“I say, you say, weren’t you listening?”

Eighties Australian synthpop band Pseudo Echo, from their music video 'Listening'

Eighties Australian synthpop band Pseudo Echo, from their music video ‘Listening’

I say, you say
“Weren’t you listening?”
Now it’s too late –
You’re not listening.
I say, you say
“Weren’t you listening?”
Now it’s too late –
You’re not listening.

From Pseudo Echo‘s début single Listening, 1983*.

Hi.

This week, I’d like to revisit a point that Vin Hedger made in our chat last week…

SH: From your perspective as a question writer, what common mistakes do you see contestants making when answering quiz questions on TV?

VH: Predicting the question before they hear it and answering their question rather than the actual one.

This is something you see time and time again. Not just in quiz shows, but in all game shows requiring their contestants to answer questions. By “answering their question rather than the actual one”, Vin means the contestant has already “heard” a question that’s different to the one being asked; they’ve incorrectly anticipated where the question is heading.

The skill of active listening – of attentive, conscious listening – is a really valuable skill for any game show contestant to have. If you’re a good, active, anticipatory listener, then you’re already ahead of your opposition who almost certainly haven’t given any thought to the role that listening plays in game show success. So, how do you become a good active, anticipatory listener?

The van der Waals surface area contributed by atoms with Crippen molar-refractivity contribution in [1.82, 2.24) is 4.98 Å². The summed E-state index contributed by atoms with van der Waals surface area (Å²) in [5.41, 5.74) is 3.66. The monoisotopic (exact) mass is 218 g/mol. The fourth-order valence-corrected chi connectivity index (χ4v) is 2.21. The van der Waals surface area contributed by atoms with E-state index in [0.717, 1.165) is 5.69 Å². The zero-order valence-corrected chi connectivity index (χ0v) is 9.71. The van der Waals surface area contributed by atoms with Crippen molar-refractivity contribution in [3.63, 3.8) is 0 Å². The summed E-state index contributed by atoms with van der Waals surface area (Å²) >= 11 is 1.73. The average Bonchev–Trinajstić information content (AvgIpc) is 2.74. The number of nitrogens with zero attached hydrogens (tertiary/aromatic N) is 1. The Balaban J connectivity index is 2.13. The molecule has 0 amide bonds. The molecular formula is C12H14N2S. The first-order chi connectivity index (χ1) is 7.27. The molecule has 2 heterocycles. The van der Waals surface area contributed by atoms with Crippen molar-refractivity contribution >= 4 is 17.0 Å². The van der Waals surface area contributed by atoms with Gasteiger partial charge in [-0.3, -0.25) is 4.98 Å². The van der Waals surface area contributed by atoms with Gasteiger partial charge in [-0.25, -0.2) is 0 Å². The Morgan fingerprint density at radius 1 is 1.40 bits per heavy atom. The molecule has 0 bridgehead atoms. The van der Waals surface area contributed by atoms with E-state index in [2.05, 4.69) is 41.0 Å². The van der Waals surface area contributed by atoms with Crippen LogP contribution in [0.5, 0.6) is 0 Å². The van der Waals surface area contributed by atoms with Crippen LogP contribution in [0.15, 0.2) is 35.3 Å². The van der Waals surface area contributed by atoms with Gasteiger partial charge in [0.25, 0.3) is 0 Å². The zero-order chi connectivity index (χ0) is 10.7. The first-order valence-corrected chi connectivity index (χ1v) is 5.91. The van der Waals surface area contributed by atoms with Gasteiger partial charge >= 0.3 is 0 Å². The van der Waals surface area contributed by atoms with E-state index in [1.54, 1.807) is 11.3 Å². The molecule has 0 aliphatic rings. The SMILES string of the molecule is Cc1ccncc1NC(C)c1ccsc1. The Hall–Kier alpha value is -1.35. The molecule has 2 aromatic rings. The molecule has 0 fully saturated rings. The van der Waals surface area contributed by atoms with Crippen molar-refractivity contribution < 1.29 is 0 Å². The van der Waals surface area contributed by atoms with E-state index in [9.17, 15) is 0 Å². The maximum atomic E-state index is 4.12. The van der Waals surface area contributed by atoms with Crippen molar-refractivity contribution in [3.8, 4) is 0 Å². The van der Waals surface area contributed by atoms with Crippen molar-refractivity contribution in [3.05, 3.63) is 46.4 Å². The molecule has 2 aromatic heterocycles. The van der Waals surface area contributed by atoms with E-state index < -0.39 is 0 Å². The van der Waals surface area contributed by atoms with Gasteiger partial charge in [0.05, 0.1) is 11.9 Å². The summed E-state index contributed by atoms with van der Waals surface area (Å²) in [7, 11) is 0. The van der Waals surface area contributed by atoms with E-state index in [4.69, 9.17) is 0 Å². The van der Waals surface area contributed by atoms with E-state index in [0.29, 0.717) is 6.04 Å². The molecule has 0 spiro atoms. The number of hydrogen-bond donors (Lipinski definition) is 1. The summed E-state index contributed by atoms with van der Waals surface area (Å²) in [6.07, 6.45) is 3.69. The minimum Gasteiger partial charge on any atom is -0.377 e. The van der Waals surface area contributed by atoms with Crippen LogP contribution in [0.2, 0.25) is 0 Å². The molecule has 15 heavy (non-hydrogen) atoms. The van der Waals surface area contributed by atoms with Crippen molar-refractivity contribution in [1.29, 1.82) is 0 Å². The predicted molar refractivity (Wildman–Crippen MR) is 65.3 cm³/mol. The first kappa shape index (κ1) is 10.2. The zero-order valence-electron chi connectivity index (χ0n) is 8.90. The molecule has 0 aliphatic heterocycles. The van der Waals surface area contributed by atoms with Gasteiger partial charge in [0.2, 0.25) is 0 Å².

Firstly, I’d recommend you have a look at this great video – it’s from the fantastic TED Talks site. In this short video (just under 8 minutes), sound expert and keynote speaker Julian Treasure speaks about conscious listening, and gives 5 great tips that you can use to improve your conscious listening skills.

It all starts with thinking about listening as an active process. Listening is different from just “hearing”; listening is something that you actually do, not something that just happens to you.

I’m not going to tell you what Julian Treasure’s 5 tips are, because I want you to watch this video for yourself. But he’s a powerful, eloquent speaker, and his message is really worth hearing. So I strongly recommend investing 8 minutes of your time in watching – and really absorbing – this.